When we compared the secondary structures of the non-coding RNA HAR1 between primate species and wanted to represent our results at Bia’s poster at the ISMB conference this year, we realized that it is quite challenging to find a good visualization that supports a comparison between structures. In a pub in Boston, Jan Aerts, Bia Walter, Henrike Indrischek, and I sketched this challenge on a napkin. Gratefully, Ryo Sakai and Eamonn Maguire developed our idea into the official design contest for the BioVis conference 2015 in Dublin. We are very excited to see what solutions the contestants will come up with.
Sandra and Lisa, both turned their projects into very interesting and well-conducted Masters theses. Sandra worked on the “Evolutionary comparison of KAP1 binding sites between humans and chimpanzees” and Lisa on the “Functional characterization of ZNF542 and ZEB2 in primates”. The results of both projects gave us new insights in functional differences between TF genes of humans and other primates.
Our review paper on “The role of gene regulatory factors in the evolutionary history of humans” is accepted for publication in a special issue on Human Evolution of the journal Current Opinion in Genetics & Development. In our manuscript we review how especially transcription factor and long non-coding RNA genes have changed during human evolution, comparing modern humans to other primates, to archaic humans, and comparing human populations. We provide examples of gene regulatory factors with signs of positive selection and speculate on their impact on shaping human phenotypes.
Congratulations, Alvaro, Bia, and Sabina to a wonderful paper!
The Volkswagen Foundation awarded us funding for our collaborative work on Chromosomal Speciation within their framework “Support for Europe”. In our project “Genomic architecture of speciation: the role of chromosomal rearrangements” Rui Faria’s and our group will use Next Generation Sequencing data from primates and marine gastropodes to investigate the impact of rearrangements in accelerating genome-wide divergence during speciation under different geographic scenarios and across two very distinct taxonomic groups.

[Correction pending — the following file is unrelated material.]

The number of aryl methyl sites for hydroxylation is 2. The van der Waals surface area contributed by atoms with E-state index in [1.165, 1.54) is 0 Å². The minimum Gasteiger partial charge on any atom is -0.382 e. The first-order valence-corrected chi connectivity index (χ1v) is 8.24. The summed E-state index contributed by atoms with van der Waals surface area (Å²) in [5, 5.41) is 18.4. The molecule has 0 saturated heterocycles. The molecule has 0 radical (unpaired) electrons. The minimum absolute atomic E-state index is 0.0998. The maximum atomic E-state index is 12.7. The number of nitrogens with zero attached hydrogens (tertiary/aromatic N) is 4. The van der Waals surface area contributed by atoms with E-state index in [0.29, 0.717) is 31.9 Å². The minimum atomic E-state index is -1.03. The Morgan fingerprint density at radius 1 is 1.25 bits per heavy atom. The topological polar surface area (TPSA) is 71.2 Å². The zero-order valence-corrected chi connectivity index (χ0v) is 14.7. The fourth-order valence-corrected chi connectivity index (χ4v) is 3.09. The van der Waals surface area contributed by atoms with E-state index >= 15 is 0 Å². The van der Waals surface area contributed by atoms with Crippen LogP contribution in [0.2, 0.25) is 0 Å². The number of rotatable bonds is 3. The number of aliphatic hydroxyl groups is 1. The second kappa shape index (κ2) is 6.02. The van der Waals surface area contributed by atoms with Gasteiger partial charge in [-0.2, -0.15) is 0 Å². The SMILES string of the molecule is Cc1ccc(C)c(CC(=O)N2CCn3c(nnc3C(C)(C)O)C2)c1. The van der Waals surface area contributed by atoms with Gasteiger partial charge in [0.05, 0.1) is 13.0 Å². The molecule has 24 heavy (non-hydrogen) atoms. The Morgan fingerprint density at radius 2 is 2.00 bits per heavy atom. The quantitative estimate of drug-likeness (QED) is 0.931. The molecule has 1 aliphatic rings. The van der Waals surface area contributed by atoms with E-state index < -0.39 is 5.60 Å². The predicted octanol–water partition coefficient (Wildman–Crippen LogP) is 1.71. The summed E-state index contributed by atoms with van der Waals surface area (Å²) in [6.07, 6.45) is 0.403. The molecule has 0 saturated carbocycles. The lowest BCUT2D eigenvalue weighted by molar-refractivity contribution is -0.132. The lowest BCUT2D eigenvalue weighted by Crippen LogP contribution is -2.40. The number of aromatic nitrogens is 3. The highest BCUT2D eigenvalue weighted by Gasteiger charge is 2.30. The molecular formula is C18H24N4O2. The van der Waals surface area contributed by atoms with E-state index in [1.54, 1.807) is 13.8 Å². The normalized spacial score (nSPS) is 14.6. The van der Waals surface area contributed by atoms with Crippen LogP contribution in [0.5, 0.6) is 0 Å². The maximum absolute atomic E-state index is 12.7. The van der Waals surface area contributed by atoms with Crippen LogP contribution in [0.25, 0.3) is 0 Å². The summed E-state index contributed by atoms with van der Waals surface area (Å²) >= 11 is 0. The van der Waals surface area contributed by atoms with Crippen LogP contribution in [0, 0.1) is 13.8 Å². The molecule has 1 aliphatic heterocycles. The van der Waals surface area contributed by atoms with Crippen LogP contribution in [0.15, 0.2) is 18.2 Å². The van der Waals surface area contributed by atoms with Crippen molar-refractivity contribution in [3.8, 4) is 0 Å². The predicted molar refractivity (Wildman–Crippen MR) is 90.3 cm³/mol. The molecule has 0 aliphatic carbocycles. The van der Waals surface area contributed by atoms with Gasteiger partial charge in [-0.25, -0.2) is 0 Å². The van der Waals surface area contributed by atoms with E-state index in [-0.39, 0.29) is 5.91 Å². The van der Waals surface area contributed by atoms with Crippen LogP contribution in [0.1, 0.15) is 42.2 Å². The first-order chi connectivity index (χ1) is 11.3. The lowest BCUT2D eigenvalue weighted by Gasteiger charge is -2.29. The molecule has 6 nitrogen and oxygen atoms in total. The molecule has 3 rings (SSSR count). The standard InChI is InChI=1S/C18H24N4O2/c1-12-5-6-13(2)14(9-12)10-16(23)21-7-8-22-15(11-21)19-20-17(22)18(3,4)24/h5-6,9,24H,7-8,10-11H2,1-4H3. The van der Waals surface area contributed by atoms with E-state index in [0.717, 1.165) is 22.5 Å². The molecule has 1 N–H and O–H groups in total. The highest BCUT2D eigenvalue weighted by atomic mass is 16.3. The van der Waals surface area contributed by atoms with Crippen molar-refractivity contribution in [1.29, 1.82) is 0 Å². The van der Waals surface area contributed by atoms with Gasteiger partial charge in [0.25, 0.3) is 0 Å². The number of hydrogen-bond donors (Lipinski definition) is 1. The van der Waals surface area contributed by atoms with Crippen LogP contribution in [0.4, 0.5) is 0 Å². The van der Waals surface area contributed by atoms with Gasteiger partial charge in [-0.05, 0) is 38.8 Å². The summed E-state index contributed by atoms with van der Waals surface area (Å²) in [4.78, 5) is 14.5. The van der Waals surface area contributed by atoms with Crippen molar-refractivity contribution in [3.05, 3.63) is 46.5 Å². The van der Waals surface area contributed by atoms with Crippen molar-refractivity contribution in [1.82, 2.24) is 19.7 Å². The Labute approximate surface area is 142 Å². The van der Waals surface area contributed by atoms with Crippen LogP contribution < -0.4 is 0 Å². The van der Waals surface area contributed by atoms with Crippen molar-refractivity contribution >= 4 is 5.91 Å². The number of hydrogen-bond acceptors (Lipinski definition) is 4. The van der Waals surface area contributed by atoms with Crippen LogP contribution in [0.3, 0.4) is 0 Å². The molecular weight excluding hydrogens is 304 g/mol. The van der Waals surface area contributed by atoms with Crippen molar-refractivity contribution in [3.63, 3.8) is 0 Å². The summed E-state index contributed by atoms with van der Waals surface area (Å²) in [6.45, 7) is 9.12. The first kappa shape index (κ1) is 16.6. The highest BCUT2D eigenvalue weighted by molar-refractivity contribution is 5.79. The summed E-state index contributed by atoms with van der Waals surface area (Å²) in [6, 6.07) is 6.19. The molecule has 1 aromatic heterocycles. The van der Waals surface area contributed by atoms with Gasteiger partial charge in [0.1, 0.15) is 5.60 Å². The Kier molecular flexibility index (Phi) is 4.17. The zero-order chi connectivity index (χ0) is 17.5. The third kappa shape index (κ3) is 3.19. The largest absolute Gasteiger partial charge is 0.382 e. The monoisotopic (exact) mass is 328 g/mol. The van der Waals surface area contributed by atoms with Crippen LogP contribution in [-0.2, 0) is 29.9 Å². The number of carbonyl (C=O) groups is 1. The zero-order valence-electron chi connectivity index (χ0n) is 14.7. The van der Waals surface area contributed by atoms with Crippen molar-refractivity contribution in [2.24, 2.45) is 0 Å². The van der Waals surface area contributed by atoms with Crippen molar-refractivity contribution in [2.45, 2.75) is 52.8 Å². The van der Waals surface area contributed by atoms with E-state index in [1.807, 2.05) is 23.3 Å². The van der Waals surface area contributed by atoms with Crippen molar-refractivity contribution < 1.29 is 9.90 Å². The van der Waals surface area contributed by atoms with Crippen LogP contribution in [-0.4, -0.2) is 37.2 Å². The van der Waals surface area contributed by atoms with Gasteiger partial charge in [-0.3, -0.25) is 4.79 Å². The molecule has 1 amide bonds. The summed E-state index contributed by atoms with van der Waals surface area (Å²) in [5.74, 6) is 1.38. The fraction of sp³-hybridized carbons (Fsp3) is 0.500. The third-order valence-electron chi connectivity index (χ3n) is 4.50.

Rohit won the prize for the best poster at the Next Generation Sequencing Conference (NGS) 2014 in Barcelona. His hand-drawn poster shows his work on the lacerta genome. Congrats to an awesome poster!
We got our grant proposal on “Long Non-Coding RNAs in Primate Brain Evolution” awarded. It is funded within the framework of the SPP 1738 “Emerging Roles of Non-coding RNAs in Nervous System Development, Plasticity and Disease”.
Sabina finished her thesis on the “Role of random monoallelically expressed genes in the
development of Alzheimer’s disease”. Congratulations to an excellent thesis work!
Our school on Programming for Evolutionary Biology will take place again in Spring 2014! It’s the perfect opportunity to learn programming and the analysis of Next Generation Sequencing data in two and a half weeks. Check out our website. Applications will be accepted now until January 15th.
Stefano presented his work at the annual meeting of the Society for Molecular Biology and Evolution in Chicago in July 2013. The title of his talk was “Evolution of a Co-expression Network Involved in Primate Brain Functions and Cognitive Abilities”.
Our Programming for Evolutionary Biology course sparked interest in the German news service. The radio station MDR-Info did an interview with me, which was broadcasted on April 3rd 2013. In the interview I describe the content and philosophy of the course and also talk a bit about how my research group uses bioinformatics to answer questions related to evolutionary biology.
The author of the interview “BiologenWorkshop in Leipzig” is Karsten Moebius, MDR-Info.